Bankruptcy & Your Credit Rating
Law Office of Jeffrey G. Pierce, PLLC
Jeffrey Pierce Law, PLLC, 1101 Iberville Drive, Ocean Springs, Mississippi 39564 Phone 228-875-3715, Fax  228 591-1383 Email:  jeffrey.piercelaw@gmail.com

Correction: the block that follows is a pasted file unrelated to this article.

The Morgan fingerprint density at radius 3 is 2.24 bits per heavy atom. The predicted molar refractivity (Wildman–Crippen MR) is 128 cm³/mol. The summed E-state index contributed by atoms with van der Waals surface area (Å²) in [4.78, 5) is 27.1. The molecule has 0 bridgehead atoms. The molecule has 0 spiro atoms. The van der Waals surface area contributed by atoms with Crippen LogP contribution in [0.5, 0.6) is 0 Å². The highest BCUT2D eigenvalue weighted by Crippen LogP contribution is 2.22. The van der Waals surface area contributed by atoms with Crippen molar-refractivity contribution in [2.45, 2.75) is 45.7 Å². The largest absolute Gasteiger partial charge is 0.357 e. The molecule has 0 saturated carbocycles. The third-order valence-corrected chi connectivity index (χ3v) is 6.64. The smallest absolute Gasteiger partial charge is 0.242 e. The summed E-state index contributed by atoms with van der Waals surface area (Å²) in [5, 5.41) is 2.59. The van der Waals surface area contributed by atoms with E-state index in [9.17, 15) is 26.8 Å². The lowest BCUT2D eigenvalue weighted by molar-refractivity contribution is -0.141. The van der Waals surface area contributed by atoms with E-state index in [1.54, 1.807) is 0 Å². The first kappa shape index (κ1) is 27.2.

Copyright Jeffrey Pierce Law, PLLC.  All Rights Reserved.  Website design and hosting by North Mobile Internet Services, Inc.